I will forever remember his stride as he walked across the AYSO field - with grace, a sturdy posture, chin up, a smirk to reveal his excitement, but always quiet, assertive, and calm. Underneath one arm is the hand-crafted soccer board made of plywood. His profession as a mechanic inspired him to build that rendition of a soccer field; it folds in half. He carefully glued green felt and hand painted the lines in white. He used old checkers to represent players, each player’s name handwritten on a tiny white paper that was glued to the top. He knew the game well during his international soccer days. He also knew that 9-year-old girls needed something to see and move when it came to understanding his vision.


Nine years later as a senior in high school, I received the All-Female CIF recognition which added to the numerous CIF awards from previous seasons. I played for the varsity high school team and a club team all four years of high school. My reputation within the CIF league was anchored to my ability to defend with clean-sweeping slide tackles and jumping headers. Not bad for the girl who was afraid of the ball, of soccer, of anything that was considered rough. I became confident and understood the superpowers of my body, mind, and heart, uniquely coordinated as one.

I can’t remember all the wins and losses in my soccer career because that wasn’t what I learned about the sport. I do remember two games as a child. One was my first season. The same season where Papa showed up in a three-piece suit to our first game. We were undefeated, and I was convinced to stay with this sport a little longer. I had a hunch that soccer was going to teach me something beyond the game itself.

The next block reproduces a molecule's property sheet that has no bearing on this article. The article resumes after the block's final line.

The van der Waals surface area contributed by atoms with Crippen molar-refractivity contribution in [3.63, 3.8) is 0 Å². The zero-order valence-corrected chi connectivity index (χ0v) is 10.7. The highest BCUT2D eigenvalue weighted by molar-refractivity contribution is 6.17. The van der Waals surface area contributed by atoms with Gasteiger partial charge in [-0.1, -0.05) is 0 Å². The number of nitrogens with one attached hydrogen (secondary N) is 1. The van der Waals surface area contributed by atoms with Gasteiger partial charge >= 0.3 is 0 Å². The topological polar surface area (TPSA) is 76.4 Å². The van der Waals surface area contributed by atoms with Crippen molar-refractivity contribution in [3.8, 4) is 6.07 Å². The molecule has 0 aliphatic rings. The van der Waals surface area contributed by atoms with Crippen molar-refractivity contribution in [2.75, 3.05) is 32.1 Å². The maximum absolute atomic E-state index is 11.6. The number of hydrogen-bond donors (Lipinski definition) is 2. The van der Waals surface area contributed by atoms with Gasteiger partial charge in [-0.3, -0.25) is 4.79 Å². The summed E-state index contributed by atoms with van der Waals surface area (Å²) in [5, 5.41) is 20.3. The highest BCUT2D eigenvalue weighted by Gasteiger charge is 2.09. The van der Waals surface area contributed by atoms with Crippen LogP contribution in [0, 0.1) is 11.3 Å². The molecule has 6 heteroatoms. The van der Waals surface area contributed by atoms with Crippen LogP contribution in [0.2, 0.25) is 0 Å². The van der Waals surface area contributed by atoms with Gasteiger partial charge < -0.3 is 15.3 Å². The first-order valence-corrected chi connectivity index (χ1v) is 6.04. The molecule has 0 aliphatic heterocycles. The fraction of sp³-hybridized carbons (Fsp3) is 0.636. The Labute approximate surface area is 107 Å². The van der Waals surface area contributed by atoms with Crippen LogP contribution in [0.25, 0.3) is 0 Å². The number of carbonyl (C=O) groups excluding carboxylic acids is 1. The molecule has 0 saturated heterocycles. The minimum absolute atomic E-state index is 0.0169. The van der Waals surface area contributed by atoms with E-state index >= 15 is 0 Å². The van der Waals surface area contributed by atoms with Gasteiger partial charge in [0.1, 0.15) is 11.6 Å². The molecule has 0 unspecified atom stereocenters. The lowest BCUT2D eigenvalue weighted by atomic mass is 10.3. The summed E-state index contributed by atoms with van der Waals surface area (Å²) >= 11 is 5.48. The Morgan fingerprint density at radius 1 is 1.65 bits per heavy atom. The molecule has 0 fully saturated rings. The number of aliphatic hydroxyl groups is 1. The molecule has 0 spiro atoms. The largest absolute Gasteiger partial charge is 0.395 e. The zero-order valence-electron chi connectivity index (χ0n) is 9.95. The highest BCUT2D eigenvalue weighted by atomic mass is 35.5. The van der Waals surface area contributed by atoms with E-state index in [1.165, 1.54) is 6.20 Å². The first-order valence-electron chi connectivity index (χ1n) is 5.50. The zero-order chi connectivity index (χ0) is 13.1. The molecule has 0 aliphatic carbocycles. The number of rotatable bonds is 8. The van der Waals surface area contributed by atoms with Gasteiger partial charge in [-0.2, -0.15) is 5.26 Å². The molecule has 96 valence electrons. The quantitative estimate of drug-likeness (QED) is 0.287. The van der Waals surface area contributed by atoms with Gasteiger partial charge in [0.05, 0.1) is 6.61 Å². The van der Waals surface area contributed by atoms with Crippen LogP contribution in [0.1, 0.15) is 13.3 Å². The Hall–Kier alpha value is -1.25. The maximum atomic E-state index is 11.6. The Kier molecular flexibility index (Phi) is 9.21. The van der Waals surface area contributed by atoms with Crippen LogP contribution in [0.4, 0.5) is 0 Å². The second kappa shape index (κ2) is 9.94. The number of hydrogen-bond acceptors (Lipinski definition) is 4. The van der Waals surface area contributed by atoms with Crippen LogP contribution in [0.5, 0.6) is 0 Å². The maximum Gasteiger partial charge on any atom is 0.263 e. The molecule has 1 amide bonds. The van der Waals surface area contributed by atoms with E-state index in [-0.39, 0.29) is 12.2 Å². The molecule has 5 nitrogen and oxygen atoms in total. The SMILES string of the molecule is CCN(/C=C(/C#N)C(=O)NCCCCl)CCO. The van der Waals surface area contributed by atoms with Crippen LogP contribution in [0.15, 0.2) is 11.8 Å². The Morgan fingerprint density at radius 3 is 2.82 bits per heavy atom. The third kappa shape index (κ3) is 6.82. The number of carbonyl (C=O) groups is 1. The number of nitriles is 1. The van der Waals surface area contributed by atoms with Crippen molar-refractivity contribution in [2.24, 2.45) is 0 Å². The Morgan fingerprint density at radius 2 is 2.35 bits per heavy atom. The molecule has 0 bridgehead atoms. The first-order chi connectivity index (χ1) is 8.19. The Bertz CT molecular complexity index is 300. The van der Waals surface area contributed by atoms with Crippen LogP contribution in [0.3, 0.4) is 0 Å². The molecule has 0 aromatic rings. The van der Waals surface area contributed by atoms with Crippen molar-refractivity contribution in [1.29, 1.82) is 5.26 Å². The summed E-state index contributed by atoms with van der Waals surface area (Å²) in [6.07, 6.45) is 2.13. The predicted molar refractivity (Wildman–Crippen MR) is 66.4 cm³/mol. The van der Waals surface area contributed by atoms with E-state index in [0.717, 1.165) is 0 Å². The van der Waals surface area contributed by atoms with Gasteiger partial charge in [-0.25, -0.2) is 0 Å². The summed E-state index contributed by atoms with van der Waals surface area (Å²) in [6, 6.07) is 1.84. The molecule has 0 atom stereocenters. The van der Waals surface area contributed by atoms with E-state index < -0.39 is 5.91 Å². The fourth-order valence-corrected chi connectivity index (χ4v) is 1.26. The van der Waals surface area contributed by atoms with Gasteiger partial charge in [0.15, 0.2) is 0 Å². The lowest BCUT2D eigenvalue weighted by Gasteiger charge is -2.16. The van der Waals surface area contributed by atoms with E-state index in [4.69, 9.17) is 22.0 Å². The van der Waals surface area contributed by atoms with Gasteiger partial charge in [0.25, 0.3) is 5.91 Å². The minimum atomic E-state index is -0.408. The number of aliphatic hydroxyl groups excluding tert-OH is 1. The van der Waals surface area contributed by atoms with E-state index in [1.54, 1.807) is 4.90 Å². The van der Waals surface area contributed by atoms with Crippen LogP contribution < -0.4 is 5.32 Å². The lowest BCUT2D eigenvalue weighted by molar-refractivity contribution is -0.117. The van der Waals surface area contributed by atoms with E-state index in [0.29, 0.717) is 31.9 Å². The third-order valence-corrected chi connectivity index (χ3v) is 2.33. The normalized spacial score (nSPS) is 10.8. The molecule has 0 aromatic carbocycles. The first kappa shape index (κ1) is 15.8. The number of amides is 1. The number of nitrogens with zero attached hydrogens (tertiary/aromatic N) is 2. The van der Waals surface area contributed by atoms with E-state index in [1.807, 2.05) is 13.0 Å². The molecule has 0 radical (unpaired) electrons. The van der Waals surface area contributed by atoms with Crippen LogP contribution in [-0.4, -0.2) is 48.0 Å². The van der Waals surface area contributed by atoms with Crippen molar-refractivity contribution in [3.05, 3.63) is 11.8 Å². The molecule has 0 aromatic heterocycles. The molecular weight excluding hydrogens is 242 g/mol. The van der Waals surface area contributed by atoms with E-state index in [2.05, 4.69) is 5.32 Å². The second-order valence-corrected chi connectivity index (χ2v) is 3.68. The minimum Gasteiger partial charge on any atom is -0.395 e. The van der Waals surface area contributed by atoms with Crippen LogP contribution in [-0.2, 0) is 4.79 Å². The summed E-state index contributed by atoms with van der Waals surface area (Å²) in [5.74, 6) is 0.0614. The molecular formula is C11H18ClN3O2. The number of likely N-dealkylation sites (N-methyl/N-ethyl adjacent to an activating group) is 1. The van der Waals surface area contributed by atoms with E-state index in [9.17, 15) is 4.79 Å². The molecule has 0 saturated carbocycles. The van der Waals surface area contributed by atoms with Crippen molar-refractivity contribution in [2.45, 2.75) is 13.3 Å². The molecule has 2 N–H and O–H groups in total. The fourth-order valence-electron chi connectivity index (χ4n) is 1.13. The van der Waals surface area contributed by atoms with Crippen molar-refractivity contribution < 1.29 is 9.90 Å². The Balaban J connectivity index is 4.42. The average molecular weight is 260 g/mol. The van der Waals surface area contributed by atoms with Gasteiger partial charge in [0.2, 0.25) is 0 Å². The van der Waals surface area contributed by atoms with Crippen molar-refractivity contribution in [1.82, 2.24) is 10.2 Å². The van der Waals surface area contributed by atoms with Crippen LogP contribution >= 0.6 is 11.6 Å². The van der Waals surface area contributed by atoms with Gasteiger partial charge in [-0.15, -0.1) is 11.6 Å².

The second game was when my team lost 15-0 (yes you read that right) playing our first club game. I was twelve. We wore wool jerseys (because they were on sale) in 100-degree heat. At halftime, the score was 12-0. Papa kneeled down and leaned in towards his tired players. He was proud that we were showing up to this game. He saw fight within us, but he also saw fatigue and pain, and he saw right. He gave us an out. “You can walk away from the game feeling proud that you arrive here with courage. You do not need to beat yourselves up. This is up to you.”

Quiet, humbled, and authentic, he was asking us to decide to forfeit. Each one of us looked at him. It was almost instant. No way. We were finishing the game.

Papa was the best coach anyone could ever ask for. To this day, I’m 45 now, he remains the most influential soccer coach in my life. As a parent and coach, he carries a mindset that is calm, forgiving, accurate, and trustworthy. When it was my turn to volunteer for AYSO 13 years ago as coach, Papa’s lessons became mine. When I ask parents to embrace the six AYSO philosophies, it’s not for them to remember, but instead to understand. Like me, most athletes are not born. It takes patience, love, and time for a young person to understand, then align, her body, mind, and heart. The athlete decides how and when to align these superpowers. No adult can act on the athlete’s behalf.

My teammates and a great coach revealed my character, trust, grit, and resilience that would be a part of me for a lifetime. Honor every part of me, honor the game, honor my teammates and leave the field a worthy opponent. And I have been a worthy opponent ever since.